Hormone-Free: Week 1 & The Four Phases

It’s been just over a week since I had my hormonal IUD removed and I feel great!

I was scared that it might be as painful to remove as it was to have put it, but to my relief was not at all. I had the slightest cramping and immediately felt relieved after the procedure.

As promised, I’m sharing my experience: Two days after I had my IUD removed, I started the first day of my period. I literally only had two tampons in the house that were probably four years old… What was I thinking?! I didn’t have any cramping and it was fairy light for about three days until it ended. To my relief, it wasn’t the end of the world. I also noticed my acne got better, especially around my jaw line even though I felt my skin was slightly more oily than before.

From Lauren’s advice I downloaded the Flo App and started documenting all of my symptoms and feelings - good and bad. If you haven’t used the app before, it’s pretty awesome and I recommend every gal use it if you are in any way irregular or want to learn more about your own unique cycle. It predicts when each of your cycles are going to begin and gives you insight to some symptoms you might experience along the way.

Photo from get.health

Photo from get.health

The part I’m most excited about this entire process is learning more about my body and women’s health in general. As I mentioned in my first post, I’ve been working with Lauren Chambers, Nutrition & Hormone Health Coach and the woman behind sofreshnsogreen.com, as a guide through my own transition off of hormonal brith control. One of the things she opened my eyes to were the intricacies of our natural four-phase cycle and how we can be strategic with our nutrition, exercise, romantic relationship, and even our productivity levels during each phase for optimal health and wellness at ALL phases. Here’s a brief overview starting with the most familiar:

Four Phases of the Menstrual Cycle:

Menstrual Phase - Winter

AKA your period. The phase begins when an egg from the previous cycle isn’t fertilized. Estrogen and progesterone start to drop and the thickened lining of the uterus is shed. On average, women are in the menstrual phase of their cycle for 3 to 7 days, while some have longer periods than others.

During this phase progesterone levels drop and energy levels drop to their lowest, possibly leaving you tired or feeling withdrawn.

Follicular Phase - Spring

The follicular phase also starts on the first day of your period, so there’s a little overlap between these first two phases, and it ends when you ovulate, or release an egg from the ovaries. It’s initiated by the hypothalamus sending a signal to your pituitary gland to release follicle-stimulating hormone (FSH) that stimulates your ovaries to produce around 5 to 20 small sacs called follicles. Each follicle contains an immature egg. The healthiest egg eventually matures, normally only one (on rare occasions a woman may have two eggs mature) and the rest of the follicles are reabsorbed into the body. When the follicle matures it sets off a surge in estrogen that thickens the lining of your uterus, creating a nutrient-rich environment for an embryo to grow. On average, the follicular phase lasts about 16 days, but can range anywhere between 11 to 27 days depending on your cycle.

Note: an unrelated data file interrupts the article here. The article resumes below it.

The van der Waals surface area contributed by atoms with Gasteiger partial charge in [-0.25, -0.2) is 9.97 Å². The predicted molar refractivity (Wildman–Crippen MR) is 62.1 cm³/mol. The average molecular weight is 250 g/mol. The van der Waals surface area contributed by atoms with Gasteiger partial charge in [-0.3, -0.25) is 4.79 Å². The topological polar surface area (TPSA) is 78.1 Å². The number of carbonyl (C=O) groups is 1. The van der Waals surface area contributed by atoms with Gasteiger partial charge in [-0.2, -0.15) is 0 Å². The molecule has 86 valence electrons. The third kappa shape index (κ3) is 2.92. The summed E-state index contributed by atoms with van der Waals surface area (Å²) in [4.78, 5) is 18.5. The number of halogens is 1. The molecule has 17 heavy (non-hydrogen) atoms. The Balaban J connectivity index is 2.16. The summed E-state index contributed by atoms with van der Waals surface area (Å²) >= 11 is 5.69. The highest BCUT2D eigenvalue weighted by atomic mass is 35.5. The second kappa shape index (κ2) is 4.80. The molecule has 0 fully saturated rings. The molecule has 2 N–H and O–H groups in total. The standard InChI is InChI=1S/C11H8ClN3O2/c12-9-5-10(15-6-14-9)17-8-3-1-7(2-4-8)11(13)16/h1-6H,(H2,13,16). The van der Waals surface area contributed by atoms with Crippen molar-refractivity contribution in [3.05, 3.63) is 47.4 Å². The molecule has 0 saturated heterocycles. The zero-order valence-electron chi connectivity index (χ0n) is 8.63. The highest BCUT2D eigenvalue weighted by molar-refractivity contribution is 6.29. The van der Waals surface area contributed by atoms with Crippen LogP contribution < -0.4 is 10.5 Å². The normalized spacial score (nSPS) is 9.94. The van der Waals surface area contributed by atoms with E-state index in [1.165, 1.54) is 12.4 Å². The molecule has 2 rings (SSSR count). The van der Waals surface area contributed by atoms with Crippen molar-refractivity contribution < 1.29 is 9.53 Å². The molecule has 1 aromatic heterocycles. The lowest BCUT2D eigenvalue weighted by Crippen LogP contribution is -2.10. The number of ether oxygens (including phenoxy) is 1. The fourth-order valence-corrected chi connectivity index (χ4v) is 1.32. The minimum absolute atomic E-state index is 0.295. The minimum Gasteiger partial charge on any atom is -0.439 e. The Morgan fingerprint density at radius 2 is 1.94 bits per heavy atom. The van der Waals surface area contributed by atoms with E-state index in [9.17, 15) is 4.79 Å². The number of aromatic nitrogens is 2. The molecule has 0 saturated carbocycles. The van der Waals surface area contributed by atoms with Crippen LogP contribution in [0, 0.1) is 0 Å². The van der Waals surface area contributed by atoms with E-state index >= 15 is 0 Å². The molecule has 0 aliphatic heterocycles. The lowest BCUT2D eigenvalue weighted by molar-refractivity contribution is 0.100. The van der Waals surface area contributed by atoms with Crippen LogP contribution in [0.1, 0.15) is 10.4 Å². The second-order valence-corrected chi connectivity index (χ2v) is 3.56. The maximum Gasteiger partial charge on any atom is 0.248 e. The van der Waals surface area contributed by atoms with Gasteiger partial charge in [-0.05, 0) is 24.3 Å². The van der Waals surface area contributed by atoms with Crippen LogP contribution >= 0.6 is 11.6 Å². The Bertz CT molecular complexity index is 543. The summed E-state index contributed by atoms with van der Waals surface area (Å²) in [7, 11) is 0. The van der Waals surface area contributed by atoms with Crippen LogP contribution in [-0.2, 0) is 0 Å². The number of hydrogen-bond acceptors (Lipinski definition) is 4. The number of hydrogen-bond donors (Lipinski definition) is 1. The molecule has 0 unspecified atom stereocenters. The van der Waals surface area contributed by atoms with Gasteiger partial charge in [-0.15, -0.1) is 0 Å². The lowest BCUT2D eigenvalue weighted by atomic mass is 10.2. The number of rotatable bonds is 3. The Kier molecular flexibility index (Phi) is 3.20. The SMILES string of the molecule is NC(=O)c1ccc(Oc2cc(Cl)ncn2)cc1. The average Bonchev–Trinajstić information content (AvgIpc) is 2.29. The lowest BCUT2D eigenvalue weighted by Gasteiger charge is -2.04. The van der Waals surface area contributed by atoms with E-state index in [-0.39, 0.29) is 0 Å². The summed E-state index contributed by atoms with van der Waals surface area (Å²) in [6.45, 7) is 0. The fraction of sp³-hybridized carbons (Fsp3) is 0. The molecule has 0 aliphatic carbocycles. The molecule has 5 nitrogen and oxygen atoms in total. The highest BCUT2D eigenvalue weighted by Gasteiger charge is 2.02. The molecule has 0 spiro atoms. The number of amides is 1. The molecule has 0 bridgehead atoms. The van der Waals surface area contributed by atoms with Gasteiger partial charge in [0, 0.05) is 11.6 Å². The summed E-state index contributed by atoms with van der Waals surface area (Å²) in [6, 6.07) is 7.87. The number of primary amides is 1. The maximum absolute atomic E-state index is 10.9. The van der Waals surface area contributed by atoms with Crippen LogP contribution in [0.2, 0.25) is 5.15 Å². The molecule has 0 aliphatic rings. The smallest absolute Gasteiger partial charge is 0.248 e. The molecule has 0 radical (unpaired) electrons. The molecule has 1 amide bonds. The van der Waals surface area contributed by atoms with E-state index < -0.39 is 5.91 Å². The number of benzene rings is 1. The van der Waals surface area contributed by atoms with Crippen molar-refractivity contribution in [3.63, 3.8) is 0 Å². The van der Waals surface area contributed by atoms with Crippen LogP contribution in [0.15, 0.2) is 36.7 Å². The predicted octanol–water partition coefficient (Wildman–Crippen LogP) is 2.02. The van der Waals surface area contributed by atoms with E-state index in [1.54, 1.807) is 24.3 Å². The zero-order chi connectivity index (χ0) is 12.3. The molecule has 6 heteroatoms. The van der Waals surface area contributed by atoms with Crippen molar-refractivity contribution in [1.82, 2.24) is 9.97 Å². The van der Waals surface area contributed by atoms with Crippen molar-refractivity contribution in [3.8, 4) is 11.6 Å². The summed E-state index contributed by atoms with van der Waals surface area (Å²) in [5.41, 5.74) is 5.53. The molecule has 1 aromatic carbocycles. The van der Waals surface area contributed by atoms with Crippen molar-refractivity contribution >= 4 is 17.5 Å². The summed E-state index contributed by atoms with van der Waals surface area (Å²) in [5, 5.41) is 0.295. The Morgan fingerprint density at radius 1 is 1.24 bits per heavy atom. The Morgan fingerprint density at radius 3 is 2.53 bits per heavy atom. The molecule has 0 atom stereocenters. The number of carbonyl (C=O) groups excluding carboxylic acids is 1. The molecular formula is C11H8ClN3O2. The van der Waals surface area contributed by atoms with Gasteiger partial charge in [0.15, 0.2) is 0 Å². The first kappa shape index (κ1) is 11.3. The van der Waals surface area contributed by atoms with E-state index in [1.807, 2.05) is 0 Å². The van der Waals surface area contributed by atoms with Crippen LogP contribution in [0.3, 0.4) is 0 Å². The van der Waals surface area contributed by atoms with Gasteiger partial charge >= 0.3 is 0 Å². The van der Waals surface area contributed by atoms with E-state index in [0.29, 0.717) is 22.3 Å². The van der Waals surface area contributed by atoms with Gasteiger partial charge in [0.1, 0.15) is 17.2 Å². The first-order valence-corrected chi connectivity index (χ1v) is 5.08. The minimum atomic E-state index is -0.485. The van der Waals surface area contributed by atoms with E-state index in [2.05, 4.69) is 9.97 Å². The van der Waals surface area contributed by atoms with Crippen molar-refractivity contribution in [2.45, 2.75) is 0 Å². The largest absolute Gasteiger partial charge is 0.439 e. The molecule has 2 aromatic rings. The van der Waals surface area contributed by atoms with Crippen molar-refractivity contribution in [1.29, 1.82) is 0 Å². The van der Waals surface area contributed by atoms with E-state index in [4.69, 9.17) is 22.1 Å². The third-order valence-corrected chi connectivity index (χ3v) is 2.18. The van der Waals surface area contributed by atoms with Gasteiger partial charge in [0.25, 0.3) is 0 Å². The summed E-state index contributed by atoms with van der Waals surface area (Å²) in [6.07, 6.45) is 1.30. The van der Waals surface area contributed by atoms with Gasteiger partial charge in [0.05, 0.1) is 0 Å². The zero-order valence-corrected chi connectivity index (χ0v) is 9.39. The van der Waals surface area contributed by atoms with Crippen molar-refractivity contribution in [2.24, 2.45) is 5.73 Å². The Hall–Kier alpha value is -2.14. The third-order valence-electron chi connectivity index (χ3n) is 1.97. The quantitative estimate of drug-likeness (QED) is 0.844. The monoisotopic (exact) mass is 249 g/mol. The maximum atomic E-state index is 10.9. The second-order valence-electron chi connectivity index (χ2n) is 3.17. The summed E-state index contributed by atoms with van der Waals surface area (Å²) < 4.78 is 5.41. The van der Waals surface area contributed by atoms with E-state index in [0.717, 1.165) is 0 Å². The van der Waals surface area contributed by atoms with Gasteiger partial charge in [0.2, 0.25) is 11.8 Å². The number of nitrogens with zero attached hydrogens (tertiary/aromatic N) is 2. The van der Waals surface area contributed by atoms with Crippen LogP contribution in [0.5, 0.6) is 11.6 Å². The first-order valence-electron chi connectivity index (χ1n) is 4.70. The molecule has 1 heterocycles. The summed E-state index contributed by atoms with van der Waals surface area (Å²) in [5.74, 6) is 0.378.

As your estrogen levels increase, you might feel a boost in energy and mood. A rise in testosterone levels can also stimulate libido giving you a bolder sense of self!

Ovulation Phase - Summer

During the ovulation phase, rising estrogen levels trigger the pituitary gland to release luteinizing hormone (LH), starting the process of ovulation. The mature egg travels down the fallopian tube toward the uterus to be fertilized (OR NOT) by sperm. Ovulation happens around day 14 if you have a 28-day cycle and lasts around 24 hours. After a day the egg will dissolve if not fertilized. The ovulation phase is the only time during your cycle that you can get pregnant. However, sperm can live up to five days, which means you pregnancy can occur if you have unprotected sex as much as five days prior to ovulating.

Levels of estrogen and testosterone are at their peak during this phase. Sex drive is typically higher and feelings of confidence are maximized, which makes sense given this is the time women are most fertile. Bow chicka wow wow.

Luteal Phase - Fall

After the follicle release its egg, it changes into the corpus luteum, which is a structure that releases hormones - mainly progesterone and some estrogen - keeping the uterine lining thick and ready in case a fertilized egg is to implant. Assuming you don’t get pregnant, the corpus luteum will shrink away and be reabsorbed. That leads to decreased levels of estrogen and progesterone, which causes - you may have guessed - your period. The luteal phase lasts for 11-17 days, with the average length being 14 days.

During the first half of the luteal phase feelings of confidence might still be riding high, but as progesterone levels increase those feelings might start to fizzle.

My girl Lauren has all the tips and tricks to optimize your daily life during each phase. To see more check out her latest post on Cycle Syncing 101. If have a similar experience to what I had, you will probably have some ‘AHA’ moments and nod your head the entire time you read her material on promoting a healthy cycle.

And a huge THANK YOU to everyone who commented or reached out to me after my first post. It is NOT easy to share your own experiences around something so personal and maybe a bit TMI for some. I appreciate your feedback and support!